1966 – The Canadian Government announces that over 100,000 Canadians aged 69 are now eligible for $75 Old Age Security pensions. This is welcomed news to retired members of the Force who are receiving meager pensions for their service in the RCMP and the RNWMP

1970 – At approximately 11:00 p.m. #18044 Corporal William R. Colvin was conducting a routine patrol on the Trans-Canada Highway near Regina when he encountered a 16-year-old boy hitchhiking.
When he questioned the lad, he discovered that he was a runaway from Hope, British Columbia. He had the boy get in his car and was returning him to Regina when suddenly the boy produced what Colvin though was a .45 revolver and pointed at him and ordered him to stop the car. Instead of easing the car to a stop Cpl. Colvin slammed on the brakes while traveling at over 60 miles per hour and wrestled the gun from the youth’s hand. In recognition of his courage and determination in safely disarming the assailant Cpl. Colvin was awarded the Commissioners Commendation for Bravery.

Photograph of a RCMP Commissioner's Commendation For Bravery.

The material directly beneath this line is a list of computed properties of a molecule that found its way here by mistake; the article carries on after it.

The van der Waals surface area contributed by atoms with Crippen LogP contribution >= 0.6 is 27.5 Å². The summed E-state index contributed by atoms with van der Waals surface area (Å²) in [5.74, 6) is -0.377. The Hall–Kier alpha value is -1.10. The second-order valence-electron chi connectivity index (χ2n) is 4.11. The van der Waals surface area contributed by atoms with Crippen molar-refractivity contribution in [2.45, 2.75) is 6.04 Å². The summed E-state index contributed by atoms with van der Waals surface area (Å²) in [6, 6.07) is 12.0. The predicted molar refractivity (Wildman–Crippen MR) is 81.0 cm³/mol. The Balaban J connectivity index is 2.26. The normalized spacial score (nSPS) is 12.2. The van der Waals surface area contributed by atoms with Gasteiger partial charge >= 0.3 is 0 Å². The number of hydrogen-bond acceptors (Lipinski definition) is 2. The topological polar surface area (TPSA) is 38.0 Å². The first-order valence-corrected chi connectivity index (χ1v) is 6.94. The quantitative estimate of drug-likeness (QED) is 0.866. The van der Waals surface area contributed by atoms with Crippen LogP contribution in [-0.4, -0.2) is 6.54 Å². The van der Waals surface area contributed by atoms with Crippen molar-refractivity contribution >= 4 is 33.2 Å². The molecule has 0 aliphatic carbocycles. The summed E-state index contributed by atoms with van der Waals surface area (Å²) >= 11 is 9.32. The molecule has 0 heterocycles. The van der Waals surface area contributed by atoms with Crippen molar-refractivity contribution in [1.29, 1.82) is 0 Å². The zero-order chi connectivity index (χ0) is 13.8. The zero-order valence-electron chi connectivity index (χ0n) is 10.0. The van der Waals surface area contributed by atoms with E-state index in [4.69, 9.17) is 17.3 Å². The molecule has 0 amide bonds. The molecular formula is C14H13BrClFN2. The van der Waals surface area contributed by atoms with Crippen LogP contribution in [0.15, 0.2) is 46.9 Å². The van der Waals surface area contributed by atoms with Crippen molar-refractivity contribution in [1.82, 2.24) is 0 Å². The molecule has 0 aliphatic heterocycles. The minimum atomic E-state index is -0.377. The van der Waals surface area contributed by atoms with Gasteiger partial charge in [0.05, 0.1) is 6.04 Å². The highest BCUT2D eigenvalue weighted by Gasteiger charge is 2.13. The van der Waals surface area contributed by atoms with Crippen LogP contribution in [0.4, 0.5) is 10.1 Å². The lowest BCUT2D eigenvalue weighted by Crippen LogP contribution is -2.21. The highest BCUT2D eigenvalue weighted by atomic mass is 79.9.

1971 – Often stories of heroism seldom get told let alone recognized with an award. One such incident involving #25593 Constable Brian Shouldice of Frobisher Bay, NWT was noted by Mr. Justice W.G. Morrow in and article he wrote in 1975, entitled “Courage in Red”. In his article he commended a number of constables he had encountered in his career as a judge including Cst. Shouldice who had responded to complaint of a break and enter. When he walked into the house he was confronted by an intoxicated man who was lying on the floor pointing a rifle at him and threatening to kill him. Cst. Shouldice quickly removed himself from the house and then set up surveillance. Instead of confronting the drunken man left the building with the rifle, he followed him at a safe distance and when the gunman tripped and fell, Shouldice rushed him and grabbed the .303 hunting rifle. When he examined it, he discovered that the bolt was missing. Even though the weapon was harmless, Cst. Shouldice had no way of knowing that. The judge noted that individual courage and restraint that he demonstrated, exemplified the professionalism of many members of the Force who deal with situations like this on a regular basis.